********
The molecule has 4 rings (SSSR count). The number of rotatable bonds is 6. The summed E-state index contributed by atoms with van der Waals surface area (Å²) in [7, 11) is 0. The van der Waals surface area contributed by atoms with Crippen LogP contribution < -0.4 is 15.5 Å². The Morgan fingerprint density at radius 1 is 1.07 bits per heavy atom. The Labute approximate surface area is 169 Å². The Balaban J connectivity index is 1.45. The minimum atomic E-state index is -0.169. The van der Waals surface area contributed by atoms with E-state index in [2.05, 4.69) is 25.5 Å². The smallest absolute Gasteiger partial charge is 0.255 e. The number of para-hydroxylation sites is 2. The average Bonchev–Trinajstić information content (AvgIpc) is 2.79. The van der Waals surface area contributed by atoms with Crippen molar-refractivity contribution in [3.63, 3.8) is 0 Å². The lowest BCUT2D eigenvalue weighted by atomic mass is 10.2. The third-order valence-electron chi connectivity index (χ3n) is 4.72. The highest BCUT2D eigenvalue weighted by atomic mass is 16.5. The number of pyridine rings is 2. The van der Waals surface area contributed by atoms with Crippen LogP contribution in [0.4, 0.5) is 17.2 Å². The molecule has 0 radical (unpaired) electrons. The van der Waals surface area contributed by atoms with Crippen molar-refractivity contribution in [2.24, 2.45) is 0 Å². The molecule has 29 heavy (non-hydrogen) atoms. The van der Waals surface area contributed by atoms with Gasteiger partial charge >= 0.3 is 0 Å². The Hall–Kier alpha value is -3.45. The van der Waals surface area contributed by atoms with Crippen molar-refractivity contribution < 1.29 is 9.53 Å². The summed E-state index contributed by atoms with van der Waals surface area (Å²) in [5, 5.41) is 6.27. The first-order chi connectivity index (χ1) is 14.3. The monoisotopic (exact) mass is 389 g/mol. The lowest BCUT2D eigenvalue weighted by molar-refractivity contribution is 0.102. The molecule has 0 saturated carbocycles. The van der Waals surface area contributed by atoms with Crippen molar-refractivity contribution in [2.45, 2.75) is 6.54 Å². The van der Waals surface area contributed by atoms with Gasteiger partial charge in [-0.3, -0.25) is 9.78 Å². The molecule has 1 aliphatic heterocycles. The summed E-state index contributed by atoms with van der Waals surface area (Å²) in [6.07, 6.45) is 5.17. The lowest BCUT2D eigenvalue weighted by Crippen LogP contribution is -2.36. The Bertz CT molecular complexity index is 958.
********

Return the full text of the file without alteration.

The molecule has 4 rings (SSSR count). The number of rotatable bonds is 6. The summed E-state index contributed by atoms with van der Waals surface area (Å²) in [7, 11) is 0. The van der Waals surface area contributed by atoms with Crippen LogP contribution < -0.4 is 15.5 Å². The Morgan fingerprint density at radius 1 is 1.07 bits per heavy atom. The Labute approximate surface area is 169 Å². The Balaban J connectivity index is 1.45. The minimum atomic E-state index is -0.169. The van der Waals surface area contributed by atoms with E-state index in [2.05, 4.69) is 25.5 Å². The smallest absolute Gasteiger partial charge is 0.255 e. The number of para-hydroxylation sites is 2. The average Bonchev–Trinajstić information content (AvgIpc) is 2.79. The van der Waals surface area contributed by atoms with Crippen molar-refractivity contribution in [3.63, 3.8) is 0 Å². The lowest BCUT2D eigenvalue weighted by atomic mass is 10.2. The third-order valence-electron chi connectivity index (χ3n) is 4.72. The highest BCUT2D eigenvalue weighted by atomic mass is 16.5. The number of pyridine rings is 2. The van der Waals surface area contributed by atoms with Crippen LogP contribution in [0.4, 0.5) is 17.2 Å². The molecule has 0 radical (unpaired) electrons. The van der Waals surface area contributed by atoms with Crippen molar-refractivity contribution in [2.24, 2.45) is 0 Å². The molecule has 29 heavy (non-hydrogen) atoms. The van der Waals surface area contributed by atoms with Gasteiger partial charge >= 0.3 is 0 Å². The Hall–Kier alpha value is -3.45. The van der Waals surface area contributed by atoms with Crippen molar-refractivity contribution < 1.29 is 9.53 Å². The summed E-state index contributed by atoms with van der Waals surface area (Å²) in [5, 5.41) is 6.27. The first-order chi connectivity index (χ1) is 14.3. The monoisotopic (exact) mass is 389 g/mol. The lowest BCUT2D eigenvalue weighted by molar-refractivity contribution is 0.102. The molecule has 0 saturated carbocycles. The van der Waals surface area contributed by atoms with Crippen molar-refractivity contribution in [2.45, 2.75) is 6.54 Å². The van der Waals surface area contributed by atoms with Gasteiger partial charge in [-0.3, -0.25) is 9.78 Å². The molecule has 1 aliphatic heterocycles. The summed E-state index contributed by atoms with van der Waals surface area (Å²) in [6.07, 6.45) is 5.17. The lowest BCUT2D eigenvalue weighted by Crippen LogP contribution is -2.36. The Bertz CT molecular complexity index is 958.